Using this approach can heighten the feeling of ‘being there’ for a viewer and also add a good sense of perspective in a photograph. The key to making this approach work is to use a wide angle focal length and to get in very close to the tree being used for the partial reveal. It also helps to stop down your lens a bit to help ensure deep depth-of-field. You will also have to adjust your camera height and shooting angle to eliminate the potential for wide angle distortion. The results can often be quite dramatic.

The last technique we’ll look at in this article is ‘tree inclusion or crop’. How we use trees on the right and left hand sides of our compositions can significantly impact reader eye flow. Let’s have a look at a cropped tree composition.

Nikon 1 J5 + 1 Nikkor 6.7-13 mm f/3.5-5.6 @ 6.7 mm, efov 18 mm, f/8, -1.0 step, 1/50, ISO-400

By cropping off the tree on the left hand side in the image above, it draws the reader’s eye towards it… then forces the reader’s eye to the right. The photograph makes us feel more confined and compressed as the scene is much tighter. Now let’s take a look at the same scene, but this time the tree on the left hand side has been treated differently in the composition.

Nikon 1 J5 + 1 Nikkor 6.7-13 mm f/3.5-5.6 @ 6.7 mm, efov 18 mm, f/8, -1.0 step, 1/50, ISO-400

This is the same scene, shot with the same focal length, from the exact same physical position. All I did was shift my composition to add some visual space to the left hand side by not cropping the tree. I allowed about the same width in forest view as the width of the tree on the left side to create balance in the composition.

You can see that this very slight shift in composition changes the feeling in the photograph quite a bit. It is less confining and it feels less compressed. There is a bit of an optical illusion created as there appears to be more depth in the image. This is caused by allowing the reader’s eye to flow past the tree on the left hand side, rather than being stopped by it.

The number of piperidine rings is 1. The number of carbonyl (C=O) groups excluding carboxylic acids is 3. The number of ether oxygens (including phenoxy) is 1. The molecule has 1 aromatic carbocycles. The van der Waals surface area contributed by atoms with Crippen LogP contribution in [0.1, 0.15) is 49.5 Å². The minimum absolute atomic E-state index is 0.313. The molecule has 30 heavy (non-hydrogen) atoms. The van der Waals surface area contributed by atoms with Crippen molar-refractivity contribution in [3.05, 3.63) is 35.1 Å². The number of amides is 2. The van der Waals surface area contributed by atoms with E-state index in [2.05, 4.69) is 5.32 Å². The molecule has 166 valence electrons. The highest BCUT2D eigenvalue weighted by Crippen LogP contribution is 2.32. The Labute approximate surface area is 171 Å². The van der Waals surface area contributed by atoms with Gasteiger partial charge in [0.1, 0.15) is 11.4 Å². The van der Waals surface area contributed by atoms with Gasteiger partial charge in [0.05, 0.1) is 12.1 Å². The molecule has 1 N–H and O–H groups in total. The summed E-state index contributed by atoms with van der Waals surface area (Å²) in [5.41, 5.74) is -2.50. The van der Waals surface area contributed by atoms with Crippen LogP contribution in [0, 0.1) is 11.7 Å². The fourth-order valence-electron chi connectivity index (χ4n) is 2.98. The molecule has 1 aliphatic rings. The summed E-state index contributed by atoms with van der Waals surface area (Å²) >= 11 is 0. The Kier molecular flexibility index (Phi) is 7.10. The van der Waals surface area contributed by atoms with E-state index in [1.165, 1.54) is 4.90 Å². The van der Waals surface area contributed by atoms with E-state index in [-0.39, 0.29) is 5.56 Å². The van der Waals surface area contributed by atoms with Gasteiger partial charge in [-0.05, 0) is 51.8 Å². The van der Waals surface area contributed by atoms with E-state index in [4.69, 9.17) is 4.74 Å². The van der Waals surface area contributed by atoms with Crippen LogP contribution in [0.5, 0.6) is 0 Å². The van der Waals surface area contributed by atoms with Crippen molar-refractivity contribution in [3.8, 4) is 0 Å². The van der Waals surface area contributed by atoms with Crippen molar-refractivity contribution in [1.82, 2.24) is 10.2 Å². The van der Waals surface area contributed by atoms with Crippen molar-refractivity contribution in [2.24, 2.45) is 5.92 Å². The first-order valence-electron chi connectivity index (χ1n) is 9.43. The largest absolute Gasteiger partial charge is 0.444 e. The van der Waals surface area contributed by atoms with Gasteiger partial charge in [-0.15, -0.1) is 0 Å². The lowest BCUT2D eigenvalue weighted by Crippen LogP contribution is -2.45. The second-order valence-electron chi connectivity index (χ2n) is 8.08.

None of the composition techniques in this article is ‘better’ than another. They are just approaches we can use to create different feelings in our forest photography images.

Technical Note:
All photographs were captured hand-held in available light using Nikon 1 gear as per the EXIF data. All images for this article were produced from RAW files using my standard process of DxO PhotoLab, CS6 and the Nik Collection.

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4 thoughts on “Forest Photography Composition Considerations”

  1. Another excellent article, Tom – – Very well timed for some processing I’m doing after a recent trip (including a forest walk In Sri Lanka). I’m never quite sure/confident about the partial-reveal – great to have such good examples. I’ll take this on-board at the composition stage, next time.

    Regards, J-TKA

  2. What a splendid place to hike and marvelous photos and information. Thank you!

    I am so lucky as I get to walk through some woods twice a day. But I don’t take many photos of the whole forest, mostly smaller pieces of the forest like mosses, flowers, leaves, bark textures, etc… I will now need to try to get more photos of the forest itself.

    1. I’m glad you enjoyed the article Joni, and thanks for adding to the discussion! Like you, I also enjoy photographing the details found in forests… more on that in a future article…

      Tom